With each year that passes us by the carbon dioxide emission reductions required to limit global warming to a 2°C increase are becoming more and more difficult to reach according to new figures reported today in the latest Global Carbon Project calculations published today in the advanced online edition of the journal Nature Climate Change.
“A shift to a 2°C pathway requires an immediate, large, and sustained global mitigation effort” says Global Carbon Project (GCP) executive-director and CSIRO co-author of the paper, Dr Pep Canadell.
The statistics say it all: since 1990, global carbon dioxide emissions have increased by 58 percent. 2011 saw them rise by 3 percent, and another 2.6 so far in 2012, reached by estimating 3.3 percent growth in global gross domestic product and 0.7 percent improvement in the carbon intensity of the economy.
Dr Canadell said the latest carbon dioxide emissions continue to track at the high end of a range of emission scenarios, expanding the gap between current trends and the course of mitigation needed to keep global warming below 2°C.
The problem is simple: the need for limiting the global warming to 2°C has not changed, but there was always an end-time for when this needed to be accomplished by. As the years have gone by, and each year has ended without the necessary limitations being put into place, the necessary limitations have increased and are still not being implemented.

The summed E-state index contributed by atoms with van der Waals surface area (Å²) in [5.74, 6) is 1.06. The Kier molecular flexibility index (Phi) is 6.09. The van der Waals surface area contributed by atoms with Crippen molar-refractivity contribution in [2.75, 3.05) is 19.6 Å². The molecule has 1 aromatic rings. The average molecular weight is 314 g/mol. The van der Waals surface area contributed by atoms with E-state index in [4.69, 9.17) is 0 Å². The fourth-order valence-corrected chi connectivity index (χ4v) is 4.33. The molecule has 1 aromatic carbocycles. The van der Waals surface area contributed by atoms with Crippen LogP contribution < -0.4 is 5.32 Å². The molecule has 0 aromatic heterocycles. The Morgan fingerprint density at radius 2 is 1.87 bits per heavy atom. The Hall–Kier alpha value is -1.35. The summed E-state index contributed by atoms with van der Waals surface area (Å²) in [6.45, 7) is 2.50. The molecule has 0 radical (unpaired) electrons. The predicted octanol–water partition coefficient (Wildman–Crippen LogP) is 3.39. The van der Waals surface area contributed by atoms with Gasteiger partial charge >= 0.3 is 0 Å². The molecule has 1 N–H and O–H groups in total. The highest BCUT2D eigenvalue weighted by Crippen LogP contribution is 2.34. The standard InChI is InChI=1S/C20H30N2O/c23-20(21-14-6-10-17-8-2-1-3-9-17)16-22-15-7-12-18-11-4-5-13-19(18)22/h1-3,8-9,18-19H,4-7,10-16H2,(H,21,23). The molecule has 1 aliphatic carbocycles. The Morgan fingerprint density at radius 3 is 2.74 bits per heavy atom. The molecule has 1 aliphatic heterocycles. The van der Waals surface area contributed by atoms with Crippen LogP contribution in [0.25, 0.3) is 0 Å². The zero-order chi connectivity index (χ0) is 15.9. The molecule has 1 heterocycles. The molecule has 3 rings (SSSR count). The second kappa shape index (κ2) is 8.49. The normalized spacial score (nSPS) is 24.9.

The researchers compared recent carbon dioxide emissions from fossil fuel combustion, cement production, and gas flaring with emission scenarios used by the Intergovernmental Panel on Climate Change to project climate change.
“We need a sustained global CO2 mitigation rate of at least 3% if global emissions are to peak before 2020 and follow an emission pathway that can keep the temperature increase below 2˚C,” said research leader Dr Glen Peters from CICERO, Norway.
“Mitigation requires energy transition led by the largest emitters of China, the US, the European Union and India”.
He said that remaining below a 2°C rise above pre-industrial levels will require a commitment to technological, social and political innovations and an increasing need to rely on net negative emissions in future.